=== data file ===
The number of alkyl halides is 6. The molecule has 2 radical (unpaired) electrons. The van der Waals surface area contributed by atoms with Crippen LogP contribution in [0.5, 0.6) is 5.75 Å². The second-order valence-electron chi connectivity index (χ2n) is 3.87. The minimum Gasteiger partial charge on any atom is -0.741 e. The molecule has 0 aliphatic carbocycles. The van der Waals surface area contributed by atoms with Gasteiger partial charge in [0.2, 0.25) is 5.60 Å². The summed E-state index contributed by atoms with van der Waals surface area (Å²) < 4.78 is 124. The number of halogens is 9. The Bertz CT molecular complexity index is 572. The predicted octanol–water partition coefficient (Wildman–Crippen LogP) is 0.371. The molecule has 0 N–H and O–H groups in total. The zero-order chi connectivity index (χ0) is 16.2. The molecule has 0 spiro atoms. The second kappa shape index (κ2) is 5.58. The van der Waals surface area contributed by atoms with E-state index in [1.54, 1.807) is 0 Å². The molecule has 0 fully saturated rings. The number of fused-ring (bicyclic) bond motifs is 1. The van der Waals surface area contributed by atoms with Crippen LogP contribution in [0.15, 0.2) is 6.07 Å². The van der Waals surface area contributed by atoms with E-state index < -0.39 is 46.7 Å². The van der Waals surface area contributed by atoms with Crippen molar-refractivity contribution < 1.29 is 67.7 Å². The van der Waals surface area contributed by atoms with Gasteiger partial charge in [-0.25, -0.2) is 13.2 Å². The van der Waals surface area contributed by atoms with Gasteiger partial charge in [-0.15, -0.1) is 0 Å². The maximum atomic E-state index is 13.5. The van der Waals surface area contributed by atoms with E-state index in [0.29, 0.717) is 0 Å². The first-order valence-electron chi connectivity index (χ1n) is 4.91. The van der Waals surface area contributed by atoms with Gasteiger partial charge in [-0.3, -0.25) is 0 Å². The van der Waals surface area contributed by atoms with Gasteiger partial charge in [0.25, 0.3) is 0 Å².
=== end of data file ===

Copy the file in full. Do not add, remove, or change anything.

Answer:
The number of alkyl halides is 6. The molecule has 2 radical (unpaired) electrons. The van der Waals surface area contributed by atoms with Crippen LogP contribution in [0.5, 0.6) is 5.75 Å². The second-order valence-electron chi connectivity index (χ2n) is 3.87. The minimum Gasteiger partial charge on any atom is -0.741 e. The molecule has 0 aliphatic carbocycles. The van der Waals surface area contributed by atoms with Gasteiger partial charge in [0.2, 0.25) is 5.60 Å². The summed E-state index contributed by atoms with van der Waals surface area (Å²) < 4.78 is 124. The number of halogens is 9. The Bertz CT molecular complexity index is 572. The predicted octanol–water partition coefficient (Wildman–Crippen LogP) is 0.371. The molecule has 0 N–H and O–H groups in total. The zero-order chi connectivity index (χ0) is 16.2. The molecule has 0 spiro atoms. The second kappa shape index (κ2) is 5.58. The van der Waals surface area contributed by atoms with E-state index in [1.54, 1.807) is 0 Å². The molecule has 0 fully saturated rings. The number of fused-ring (bicyclic) bond motifs is 1. The van der Waals surface area contributed by atoms with Crippen LogP contribution in [0.15, 0.2) is 6.07 Å². The van der Waals surface area contributed by atoms with E-state index < -0.39 is 46.7 Å². The van der Waals surface area contributed by atoms with Crippen molar-refractivity contribution < 1.29 is 67.7 Å². The van der Waals surface area contributed by atoms with Gasteiger partial charge in [-0.25, -0.2) is 13.2 Å². The van der Waals surface area contributed by atoms with Gasteiger partial charge in [-0.15, -0.1) is 0 Å². The maximum atomic E-state index is 13.5. The van der Waals surface area contributed by atoms with E-state index in [0.29, 0.717) is 0 Å². The first-order valence-electron chi connectivity index (χ1n) is 4.91. The van der Waals surface area contributed by atoms with Gasteiger partial charge in [-0.3, -0.25) is 0 Å². The van der Waals surface area contributed by atoms with Gasteiger partial charge in [0.25, 0.3) is 0 Å².